Go Crystal Tears: The Art of Melancholy

Adam Busiakiewicz

In our modern times, melancholy is commonly considered to be a debilitating affliction, closely aligned to depression. However, the quiet introspection of melancholy was often associated with creativity in the past. This was especially prevalent in the sixteenth and seventeenth centuries, when significant treatises, music and art were dedicated to the condition. Treading the thin line between madness and contentment, this live HENI Talk by lecturer and lutenist Adam Busiakiewicz, produced in association with The Arts Society, investigates why and how artists responded to this prevalent human experience.

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A Young Man Seated Under a Tree

Isaac Oliver,c.1590-1595

RCIN 420639

Royal Collection Trust / HM Queen Elizabeth II

 

Frontispiece from:

Robert Burton, The Anatomy of Melancholy

Oxford : John Lichfield, for Henry Cripps, 1628

British Library

Public Domain Mark 1.0

 

Adriaen van de Venne, illustration (engraving) from:

Zeeusche Nachtegael, 1623, p.55

Public Domain Mark 1.0

 

Orpheus in the Underworld

Jan Brueghel the Elder, 1594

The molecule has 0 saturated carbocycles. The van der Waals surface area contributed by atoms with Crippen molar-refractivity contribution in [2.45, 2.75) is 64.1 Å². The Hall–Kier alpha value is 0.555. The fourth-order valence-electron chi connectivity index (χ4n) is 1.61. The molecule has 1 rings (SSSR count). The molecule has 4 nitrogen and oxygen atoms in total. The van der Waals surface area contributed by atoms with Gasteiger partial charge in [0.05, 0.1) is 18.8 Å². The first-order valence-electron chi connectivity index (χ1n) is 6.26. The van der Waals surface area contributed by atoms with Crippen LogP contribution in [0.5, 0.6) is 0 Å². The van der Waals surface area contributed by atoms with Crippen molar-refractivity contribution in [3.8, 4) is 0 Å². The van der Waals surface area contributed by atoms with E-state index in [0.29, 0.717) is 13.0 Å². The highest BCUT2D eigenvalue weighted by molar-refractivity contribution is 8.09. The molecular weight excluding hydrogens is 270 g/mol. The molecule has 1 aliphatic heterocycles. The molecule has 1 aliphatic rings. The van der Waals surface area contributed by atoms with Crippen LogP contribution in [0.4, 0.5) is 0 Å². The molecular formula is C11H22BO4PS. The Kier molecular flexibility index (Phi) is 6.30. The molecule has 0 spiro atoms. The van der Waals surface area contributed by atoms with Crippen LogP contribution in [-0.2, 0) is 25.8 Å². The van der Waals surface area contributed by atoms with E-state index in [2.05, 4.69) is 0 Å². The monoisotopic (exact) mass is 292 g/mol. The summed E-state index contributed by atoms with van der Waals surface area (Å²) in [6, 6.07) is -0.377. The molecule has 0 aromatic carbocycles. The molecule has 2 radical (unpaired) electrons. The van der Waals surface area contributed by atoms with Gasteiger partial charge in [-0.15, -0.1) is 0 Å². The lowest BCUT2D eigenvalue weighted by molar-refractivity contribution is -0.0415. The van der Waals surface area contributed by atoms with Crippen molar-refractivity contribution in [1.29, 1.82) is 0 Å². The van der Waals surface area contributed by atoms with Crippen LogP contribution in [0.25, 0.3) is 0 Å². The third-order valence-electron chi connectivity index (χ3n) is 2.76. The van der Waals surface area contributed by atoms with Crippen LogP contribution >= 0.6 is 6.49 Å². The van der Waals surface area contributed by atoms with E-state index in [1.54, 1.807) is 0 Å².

Public Domain Mark 1.0

 

Orpheus

Roelandt Savery, 1628

The National Gallery, London

(CC BY-NC-ND 4.0)

 

Lute Player

Michelangelo Merisi da Caravaggio, 1595-1596

Public Domain Mark 1.0

 

A Man Playing a Lute
Hendrik ter Brugghen, 1624
The National Gallery, London
(CC BY-NC-ND 4.0)

 

Young Woman with a Lute
Johannes Vermeer, c.1662-1663

The Metropolitan Museum, New York

Public Domain Mark 1.0

 

 

Still Life: An Allegory of the Vanities of Human Life
Harmen Steenwyck, c.1640
The National Gallery, London

(CC BY-NC-ND 4.0)

 

Vanitas Still Life with a Book

Pieter Claesz, c.1659-1660

Public Domain Mark 1.0

 

Henry Percy, 9thEarl of Northumberland

Nicholas Hilliard, c.1590-1595

Rijksmuseum, Amsterdam

Public Domain Mark 1.0

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